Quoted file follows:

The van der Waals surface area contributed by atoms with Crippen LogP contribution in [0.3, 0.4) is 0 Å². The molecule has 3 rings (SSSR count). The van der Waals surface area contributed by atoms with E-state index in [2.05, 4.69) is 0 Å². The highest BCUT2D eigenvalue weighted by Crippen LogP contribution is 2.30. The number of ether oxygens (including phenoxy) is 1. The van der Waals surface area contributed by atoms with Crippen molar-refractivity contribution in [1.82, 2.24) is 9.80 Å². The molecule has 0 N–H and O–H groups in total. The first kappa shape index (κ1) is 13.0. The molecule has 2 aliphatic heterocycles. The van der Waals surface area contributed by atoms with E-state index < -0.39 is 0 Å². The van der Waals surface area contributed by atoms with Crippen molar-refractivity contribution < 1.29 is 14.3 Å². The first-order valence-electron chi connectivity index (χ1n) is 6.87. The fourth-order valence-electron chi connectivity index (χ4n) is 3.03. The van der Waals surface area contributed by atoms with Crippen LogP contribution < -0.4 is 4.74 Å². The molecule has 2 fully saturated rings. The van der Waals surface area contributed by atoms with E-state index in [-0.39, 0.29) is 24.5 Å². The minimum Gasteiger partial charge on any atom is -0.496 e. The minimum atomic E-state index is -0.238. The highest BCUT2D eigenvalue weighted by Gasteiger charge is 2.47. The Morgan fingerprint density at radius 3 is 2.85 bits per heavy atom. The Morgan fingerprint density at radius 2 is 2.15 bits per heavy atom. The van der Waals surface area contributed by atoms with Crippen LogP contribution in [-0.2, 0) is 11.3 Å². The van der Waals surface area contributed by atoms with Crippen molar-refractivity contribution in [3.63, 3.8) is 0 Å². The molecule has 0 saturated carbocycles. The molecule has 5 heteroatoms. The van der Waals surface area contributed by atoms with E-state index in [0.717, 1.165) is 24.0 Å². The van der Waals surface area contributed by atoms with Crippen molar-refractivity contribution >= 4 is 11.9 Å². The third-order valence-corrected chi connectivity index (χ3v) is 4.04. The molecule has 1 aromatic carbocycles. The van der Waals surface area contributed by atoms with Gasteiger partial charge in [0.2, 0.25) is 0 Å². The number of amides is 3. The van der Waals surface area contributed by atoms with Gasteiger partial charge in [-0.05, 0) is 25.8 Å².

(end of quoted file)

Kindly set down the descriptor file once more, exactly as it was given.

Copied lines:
The van der Waals surface area contributed by atoms with Crippen LogP contribution in [0.3, 0.4) is 0 Å². The molecule has 3 rings (SSSR count). The van der Waals surface area contributed by atoms with E-state index in [2.05, 4.69) is 0 Å². The highest BCUT2D eigenvalue weighted by Crippen LogP contribution is 2.30. The number of ether oxygens (including phenoxy) is 1. The van der Waals surface area contributed by atoms with Crippen molar-refractivity contribution in [1.82, 2.24) is 9.80 Å². The molecule has 0 N–H and O–H groups in total. The first kappa shape index (κ1) is 13.0. The molecule has 2 aliphatic heterocycles. The van der Waals surface area contributed by atoms with E-state index < -0.39 is 0 Å². The van der Waals surface area contributed by atoms with Crippen molar-refractivity contribution < 1.29 is 14.3 Å². The first-order valence-electron chi connectivity index (χ1n) is 6.87. The fourth-order valence-electron chi connectivity index (χ4n) is 3.03. The van der Waals surface area contributed by atoms with Crippen LogP contribution < -0.4 is 4.74 Å². The molecule has 2 fully saturated rings. The van der Waals surface area contributed by atoms with E-state index in [-0.39, 0.29) is 24.5 Å². The minimum Gasteiger partial charge on any atom is -0.496 e. The minimum atomic E-state index is -0.238. The highest BCUT2D eigenvalue weighted by Gasteiger charge is 2.47. The Morgan fingerprint density at radius 3 is 2.85 bits per heavy atom. The Morgan fingerprint density at radius 2 is 2.15 bits per heavy atom. The van der Waals surface area contributed by atoms with Crippen LogP contribution in [-0.2, 0) is 11.3 Å². The van der Waals surface area contributed by atoms with Crippen molar-refractivity contribution in [3.63, 3.8) is 0 Å². The molecule has 0 saturated carbocycles. The molecule has 5 heteroatoms. The van der Waals surface area contributed by atoms with E-state index in [0.717, 1.165) is 24.0 Å². The van der Waals surface area contributed by atoms with Crippen molar-refractivity contribution >= 4 is 11.9 Å². The third-order valence-corrected chi connectivity index (χ3v) is 4.04. The molecule has 1 aromatic carbocycles. The van der Waals surface area contributed by atoms with Gasteiger partial charge in [0.2, 0.25) is 0 Å². The number of amides is 3. The van der Waals surface area contributed by atoms with Gasteiger partial charge in [-0.05, 0) is 25.8 Å².